Slide background

Faculty Profile: Véronique Bélisle

by Web on February 12, 2016

Véronique Bélisle gained a new way of looking at the world when she took her first anthropology class at age 18.

“It was a real eye-opener,” recalled Bélisle, assistant professor of anthropology at Millsaps College. “It exposed me to the cultures, beliefs, customs, languages, and origins of different human populations around the world. I learned that putting practices that might seem foreign to us into their cultural context allows us to understand them. 

“Archaeology is part of anthropology and is one way of understanding different facets of humanity.  Studying our past allows us to understand where we come from and why our society is organized the way it is today.  Whether we focus on the past or the present, anthropology is key to developing an informed appreciation and understanding of other cultures.”

Since 1999, Bélisle has conducted research in Peru, joined by students from the U.S.A., Canada, and Peru at her archaeological field school in Cusco. 

“One Millsaps sociology and anthropology major joined my project in 2014, and six other students will come to Peru with me this summer,” she said. “We will live in the city of Cusco and excavate the archaeological site of Ak’awillay, a pre-Inka settlement.  Apart from learning about the fun world of archaeology, this experience will allow students to immerse themselves in Peruvian culture, meet its friendly people, taste its delicious food, and learn a few phrases in Spanish.  Students will also be able to see fabulous Andean landscapes and visit many touristic attractions, including Machu Picchu, the Sacred Valley, and prehistoric salt pans that are still in use today.”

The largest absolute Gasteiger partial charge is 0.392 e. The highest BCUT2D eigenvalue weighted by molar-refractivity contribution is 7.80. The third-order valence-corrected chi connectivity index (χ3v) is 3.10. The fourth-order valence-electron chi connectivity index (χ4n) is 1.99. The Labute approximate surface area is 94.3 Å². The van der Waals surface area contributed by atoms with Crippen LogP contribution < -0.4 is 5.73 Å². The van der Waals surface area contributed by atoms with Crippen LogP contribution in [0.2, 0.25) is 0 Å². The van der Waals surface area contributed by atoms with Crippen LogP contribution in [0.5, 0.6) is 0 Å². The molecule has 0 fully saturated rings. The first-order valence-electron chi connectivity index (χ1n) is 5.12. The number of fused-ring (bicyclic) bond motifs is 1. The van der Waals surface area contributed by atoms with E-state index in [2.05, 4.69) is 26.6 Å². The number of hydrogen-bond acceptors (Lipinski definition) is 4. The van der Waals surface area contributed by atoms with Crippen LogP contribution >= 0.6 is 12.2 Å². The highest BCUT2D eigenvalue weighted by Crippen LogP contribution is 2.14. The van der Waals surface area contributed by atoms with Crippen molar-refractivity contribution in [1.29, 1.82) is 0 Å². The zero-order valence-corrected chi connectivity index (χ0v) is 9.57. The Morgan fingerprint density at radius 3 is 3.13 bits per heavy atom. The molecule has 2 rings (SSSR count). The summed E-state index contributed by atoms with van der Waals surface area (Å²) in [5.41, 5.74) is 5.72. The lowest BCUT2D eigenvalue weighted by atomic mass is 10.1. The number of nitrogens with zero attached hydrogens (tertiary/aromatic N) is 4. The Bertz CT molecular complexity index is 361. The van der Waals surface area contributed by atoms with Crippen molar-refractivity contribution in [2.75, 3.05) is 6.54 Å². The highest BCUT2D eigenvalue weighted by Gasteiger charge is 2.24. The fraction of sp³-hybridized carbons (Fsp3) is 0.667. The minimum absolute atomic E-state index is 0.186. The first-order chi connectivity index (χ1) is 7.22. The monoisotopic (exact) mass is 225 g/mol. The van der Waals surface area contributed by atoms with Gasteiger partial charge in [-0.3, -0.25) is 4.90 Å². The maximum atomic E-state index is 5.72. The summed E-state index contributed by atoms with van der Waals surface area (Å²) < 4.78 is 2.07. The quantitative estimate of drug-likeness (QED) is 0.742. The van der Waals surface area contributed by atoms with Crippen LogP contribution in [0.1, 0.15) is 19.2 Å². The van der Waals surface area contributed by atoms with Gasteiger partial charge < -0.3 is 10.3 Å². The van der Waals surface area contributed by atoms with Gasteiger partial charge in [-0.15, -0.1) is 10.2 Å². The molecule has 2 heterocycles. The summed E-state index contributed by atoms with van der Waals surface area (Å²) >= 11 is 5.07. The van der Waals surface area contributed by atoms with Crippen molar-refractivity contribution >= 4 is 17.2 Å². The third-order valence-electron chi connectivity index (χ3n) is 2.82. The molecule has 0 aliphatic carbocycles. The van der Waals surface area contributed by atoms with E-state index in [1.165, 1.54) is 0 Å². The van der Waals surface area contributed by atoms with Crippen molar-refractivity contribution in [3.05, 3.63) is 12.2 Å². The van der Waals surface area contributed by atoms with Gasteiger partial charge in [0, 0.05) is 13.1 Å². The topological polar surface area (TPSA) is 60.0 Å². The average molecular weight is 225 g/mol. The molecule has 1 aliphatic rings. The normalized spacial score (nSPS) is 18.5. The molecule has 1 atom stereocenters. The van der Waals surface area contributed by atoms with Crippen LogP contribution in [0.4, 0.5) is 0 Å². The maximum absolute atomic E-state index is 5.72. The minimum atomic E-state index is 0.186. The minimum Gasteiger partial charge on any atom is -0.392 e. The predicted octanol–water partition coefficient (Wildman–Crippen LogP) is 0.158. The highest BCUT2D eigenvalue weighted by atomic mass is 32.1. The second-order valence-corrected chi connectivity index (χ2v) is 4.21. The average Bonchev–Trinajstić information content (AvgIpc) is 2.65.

Bélisle is interested in the impact of states and empires on the daily lives of the members of local communities near Cusco, which was the capital of the Inka empire and is now  a key location for understanding the expansion of the earlier Wari state. 

“Wari colonists migrated to the area and constructed large settlements during a period spanning from AD 600 to 1000,” she said. “Most research in Cusco has focused on these large Wari installations, leading many scholars to conclude that Wari administrators established direct imperial control over the region.  My research takes a complementary ‘bottom-up’ approach and documents how local communities experienced Wari state expansion and how exchange with Wari colonists and others contributed to increasing social inequality in the region.”

Bélisle, who earned her bachelor’s and master’s degrees from the Université de Montréal and a doctorate from the University of Michigan, teaches courses such as Introduction to Archaeology and World Prehistory, The Inkas and Their Ancestors, and Archaeological Method and Theory.

“My method and theory course gives students hands-on experience excavating a local archaeological site or working with artifacts right here at Millsaps,” she said. “My other courses focus on different topics of anthropological significance, including the origins of social inequality, colonialism, death, tourism, and theory.”

Interacting with each and every student is one of the most rewarding experiences of being a professor, Bélisle said.

“The individualized learning experience that Millsaps promotes allows me to teach in the classroom but also across the street and around the globe, and I take every opportunity to include hands-on activities and go on field trips with students,” she said. “We visit archaeological sites around Mississippi, take a tour at a plantation, or participate in an archaeological excavation in Mississippi or in Peru.”